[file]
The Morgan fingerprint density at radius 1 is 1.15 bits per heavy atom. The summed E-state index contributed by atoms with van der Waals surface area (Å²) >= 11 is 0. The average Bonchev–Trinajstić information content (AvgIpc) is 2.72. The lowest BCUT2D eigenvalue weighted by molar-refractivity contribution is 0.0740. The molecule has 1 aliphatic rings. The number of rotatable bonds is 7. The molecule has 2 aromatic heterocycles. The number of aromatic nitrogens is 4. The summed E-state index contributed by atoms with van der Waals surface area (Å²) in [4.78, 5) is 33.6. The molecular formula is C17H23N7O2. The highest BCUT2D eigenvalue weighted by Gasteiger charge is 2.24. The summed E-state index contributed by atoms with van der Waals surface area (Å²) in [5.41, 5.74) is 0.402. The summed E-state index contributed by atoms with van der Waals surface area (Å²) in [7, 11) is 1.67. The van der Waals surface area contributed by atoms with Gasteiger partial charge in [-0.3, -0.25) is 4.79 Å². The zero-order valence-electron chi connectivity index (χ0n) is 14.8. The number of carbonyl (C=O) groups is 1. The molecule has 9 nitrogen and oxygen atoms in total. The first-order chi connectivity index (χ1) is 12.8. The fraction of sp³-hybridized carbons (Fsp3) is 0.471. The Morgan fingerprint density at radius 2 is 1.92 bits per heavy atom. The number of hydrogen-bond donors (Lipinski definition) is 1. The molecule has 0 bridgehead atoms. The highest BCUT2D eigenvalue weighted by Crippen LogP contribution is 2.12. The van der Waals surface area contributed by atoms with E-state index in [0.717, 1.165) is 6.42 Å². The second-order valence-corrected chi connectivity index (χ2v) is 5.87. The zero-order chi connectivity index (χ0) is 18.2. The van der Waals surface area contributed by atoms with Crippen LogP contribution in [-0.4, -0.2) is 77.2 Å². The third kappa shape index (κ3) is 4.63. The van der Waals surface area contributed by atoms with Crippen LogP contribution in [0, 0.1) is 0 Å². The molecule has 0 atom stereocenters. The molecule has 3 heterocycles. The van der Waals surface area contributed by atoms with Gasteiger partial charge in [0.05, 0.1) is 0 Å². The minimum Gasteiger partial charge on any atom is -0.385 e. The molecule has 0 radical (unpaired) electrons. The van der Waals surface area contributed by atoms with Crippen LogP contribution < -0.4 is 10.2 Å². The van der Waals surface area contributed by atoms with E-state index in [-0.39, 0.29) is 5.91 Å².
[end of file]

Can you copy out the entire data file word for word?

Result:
The Morgan fingerprint density at radius 1 is 1.15 bits per heavy atom. The summed E-state index contributed by atoms with van der Waals surface area (Å²) >= 11 is 0. The average Bonchev–Trinajstić information content (AvgIpc) is 2.72. The lowest BCUT2D eigenvalue weighted by molar-refractivity contribution is 0.0740. The molecule has 1 aliphatic rings. The number of rotatable bonds is 7. The molecule has 2 aromatic heterocycles. The number of aromatic nitrogens is 4. The summed E-state index contributed by atoms with van der Waals surface area (Å²) in [4.78, 5) is 33.6. The molecular formula is C17H23N7O2. The highest BCUT2D eigenvalue weighted by Gasteiger charge is 2.24. The summed E-state index contributed by atoms with van der Waals surface area (Å²) in [5.41, 5.74) is 0.402. The summed E-state index contributed by atoms with van der Waals surface area (Å²) in [7, 11) is 1.67. The van der Waals surface area contributed by atoms with Gasteiger partial charge in [-0.3, -0.25) is 4.79 Å². The zero-order valence-electron chi connectivity index (χ0n) is 14.8. The number of carbonyl (C=O) groups is 1. The molecule has 9 nitrogen and oxygen atoms in total. The first-order chi connectivity index (χ1) is 12.8. The fraction of sp³-hybridized carbons (Fsp3) is 0.471. The Morgan fingerprint density at radius 2 is 1.92 bits per heavy atom. The number of hydrogen-bond donors (Lipinski definition) is 1. The molecule has 0 bridgehead atoms. The highest BCUT2D eigenvalue weighted by Crippen LogP contribution is 2.12. The van der Waals surface area contributed by atoms with E-state index in [0.717, 1.165) is 6.42 Å². The second-order valence-corrected chi connectivity index (χ2v) is 5.87. The zero-order chi connectivity index (χ0) is 18.2. The van der Waals surface area contributed by atoms with Crippen LogP contribution in [-0.4, -0.2) is 77.2 Å². The third kappa shape index (κ3) is 4.63. The van der Waals surface area contributed by atoms with Crippen LogP contribution in [0, 0.1) is 0 Å². The molecule has 0 atom stereocenters. The molecule has 3 heterocycles. The van der Waals surface area contributed by atoms with Gasteiger partial charge in [0.05, 0.1) is 0 Å². The minimum Gasteiger partial charge on any atom is -0.385 e. The molecule has 0 radical (unpaired) electrons. The van der Waals surface area contributed by atoms with Crippen LogP contribution < -0.4 is 10.2 Å². The van der Waals surface area contributed by atoms with E-state index in [-0.39, 0.29) is 5.91 Å².